The JACE Emulator supports the Passport MIDI music for Ultima V, but it uses a built-in Java MIDI synthesis, which cannot be changed.

The Commodore 128 also supports music, and you can play it at the main menu by pressing the letter key on your keyboard next to the tune given above.  The same music plays in the same places with the Apple II and Commodore 128.

Ultima VI - The False Prophet

Ultima VI is the first Ultima developed for an IBM PC.  In addition to Arnold, three more composers added music to this game.  The previous games' PC ports did not support any sound hardware beyond the PC Speaker.  Ultima VI supports virtually every early sound standard, Tandy 3-voice, C/MS Game Blaster, Innovation SSI-2001, Covox Sound Master, Roland MT-32 and of course Adlib.  The music sounds best with Adlib and Roland, being composed for the former and having some effort put into adapting the music for the latter.  Ultima VI does not use custom MT-32 sounds.  The PC Speaker is used solely for sound effects and is the only sound device used for sound effects.

Ultima VI has twelve tracks, you can play them on the title screen by pressing the 1-0 and - and + keys on the number row of a keyboard.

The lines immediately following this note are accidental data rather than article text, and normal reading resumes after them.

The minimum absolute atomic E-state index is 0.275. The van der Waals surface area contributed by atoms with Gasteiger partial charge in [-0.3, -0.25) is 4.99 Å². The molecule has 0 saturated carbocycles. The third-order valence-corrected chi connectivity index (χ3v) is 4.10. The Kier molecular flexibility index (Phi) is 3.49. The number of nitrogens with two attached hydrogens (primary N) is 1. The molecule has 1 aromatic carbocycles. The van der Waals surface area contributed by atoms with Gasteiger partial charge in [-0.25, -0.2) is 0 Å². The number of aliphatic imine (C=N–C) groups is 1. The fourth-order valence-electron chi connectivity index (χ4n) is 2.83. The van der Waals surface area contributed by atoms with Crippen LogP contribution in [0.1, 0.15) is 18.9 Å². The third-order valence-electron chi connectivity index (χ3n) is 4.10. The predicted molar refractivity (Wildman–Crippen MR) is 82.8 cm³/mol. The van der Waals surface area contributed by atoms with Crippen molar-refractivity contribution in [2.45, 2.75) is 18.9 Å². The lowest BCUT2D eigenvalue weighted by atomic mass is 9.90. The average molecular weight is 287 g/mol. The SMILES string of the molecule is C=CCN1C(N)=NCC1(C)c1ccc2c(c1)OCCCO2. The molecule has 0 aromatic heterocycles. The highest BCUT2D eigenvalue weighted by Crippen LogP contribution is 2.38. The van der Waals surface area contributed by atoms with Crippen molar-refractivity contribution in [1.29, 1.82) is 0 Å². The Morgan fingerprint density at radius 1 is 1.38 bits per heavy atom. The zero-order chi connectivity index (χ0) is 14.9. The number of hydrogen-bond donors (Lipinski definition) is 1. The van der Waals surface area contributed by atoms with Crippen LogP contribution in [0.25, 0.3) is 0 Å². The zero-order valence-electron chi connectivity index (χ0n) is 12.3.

1 - Ultima Theme (from Ultima V)
2 - Bootup
3 - Introduction
4 - Character Creation
5 - Wandering
6 - Cap'n Johne's Hornpipe (from Ultima V)
7 - Combat (from Ultima V)
8 - Stones (from Ultima V)
9 - Dungeon
0 - Rule Britannia
- - Audchar Gargl Zenmur, the Gargoyle Theme
+ - Ending Theme (Britannia and Gargoyle Themes combined)

As you can see, the musical inspiration for the even Ultimas, 4 and 6, was not quite as strong in terms of numbers of tracks as the odd Ultimas.


  1. do you mean, Ultima VI was the first game developed ONLY for PC?
    very good article!

  2. Wasn't U6 on Amiga at least?

  3. It was even available for the C64. However, it was developed on a 286 VGA PC, as opposed to the earlier Ultimas, which were developed on the Apple II.

  4. Ultima III provided music on the Atari 800 series computers (in my opinion, the best sounding music of all systems for Ultima III, which is my favorite soundtrack). And Ultima III through VI provided music on the Atari ST and Amiga. However, with Ultima V, the Atari ST played songs in different locations/modes, and the Amiga had one unique song that played everywhere. The Atari ST also supported MIDI with Ultima III and IV, with IV supporting multiple channels for easy multi-timbral setup. Ultima III on the Atari ST using MIDI requires complex configuration for multi-timbral (assigning voices to different note ranges), due to it only using one channel for all voices--just like Ultima V on the Apple II using MIDI (yes, it's possible for both).